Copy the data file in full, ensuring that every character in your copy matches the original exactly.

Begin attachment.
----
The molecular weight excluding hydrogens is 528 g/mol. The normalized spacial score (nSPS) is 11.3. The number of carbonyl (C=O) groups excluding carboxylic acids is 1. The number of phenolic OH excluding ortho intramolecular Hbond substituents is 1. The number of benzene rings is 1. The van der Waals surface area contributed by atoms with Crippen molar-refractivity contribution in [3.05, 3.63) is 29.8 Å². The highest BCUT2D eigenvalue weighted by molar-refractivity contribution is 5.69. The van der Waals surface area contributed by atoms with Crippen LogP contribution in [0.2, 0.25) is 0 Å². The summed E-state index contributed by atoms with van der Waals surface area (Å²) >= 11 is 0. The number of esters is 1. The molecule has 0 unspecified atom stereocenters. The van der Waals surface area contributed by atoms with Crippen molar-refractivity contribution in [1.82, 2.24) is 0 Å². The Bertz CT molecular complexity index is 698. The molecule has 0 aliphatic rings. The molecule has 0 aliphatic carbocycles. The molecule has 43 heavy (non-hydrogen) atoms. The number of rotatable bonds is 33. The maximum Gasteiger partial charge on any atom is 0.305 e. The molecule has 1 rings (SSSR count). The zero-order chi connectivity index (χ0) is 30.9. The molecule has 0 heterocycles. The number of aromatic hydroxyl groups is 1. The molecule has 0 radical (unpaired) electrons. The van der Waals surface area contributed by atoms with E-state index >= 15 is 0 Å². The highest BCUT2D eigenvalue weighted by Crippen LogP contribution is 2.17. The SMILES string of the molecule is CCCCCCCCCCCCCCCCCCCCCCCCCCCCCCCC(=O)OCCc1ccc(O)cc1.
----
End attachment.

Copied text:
The molecular weight excluding hydrogens is 528 g/mol. The normalized spacial score (nSPS) is 11.3. The number of carbonyl (C=O) groups excluding carboxylic acids is 1. The number of phenolic OH excluding ortho intramolecular Hbond substituents is 1. The number of benzene rings is 1. The van der Waals surface area contributed by atoms with Crippen molar-refractivity contribution in [3.05, 3.63) is 29.8 Å². The highest BCUT2D eigenvalue weighted by molar-refractivity contribution is 5.69. The van der Waals surface area contributed by atoms with Crippen LogP contribution in [0.2, 0.25) is 0 Å². The summed E-state index contributed by atoms with van der Waals surface area (Å²) >= 11 is 0. The number of esters is 1. The molecule has 0 unspecified atom stereocenters. The van der Waals surface area contributed by atoms with Crippen molar-refractivity contribution in [1.82, 2.24) is 0 Å². The Bertz CT molecular complexity index is 698. The molecule has 0 aliphatic rings. The molecule has 0 aliphatic carbocycles. The molecule has 43 heavy (non-hydrogen) atoms. The number of rotatable bonds is 33. The maximum Gasteiger partial charge on any atom is 0.305 e. The molecule has 1 rings (SSSR count). The zero-order chi connectivity index (χ0) is 30.9. The molecule has 0 heterocycles. The number of aromatic hydroxyl groups is 1. The molecule has 0 radical (unpaired) electrons. The van der Waals surface area contributed by atoms with E-state index >= 15 is 0 Å². The highest BCUT2D eigenvalue weighted by Crippen LogP contribution is 2.17. The SMILES string of the molecule is CCCCCCCCCCCCCCCCCCCCCCCCCCCCCCCC(=O)OCCc1ccc(O)cc1.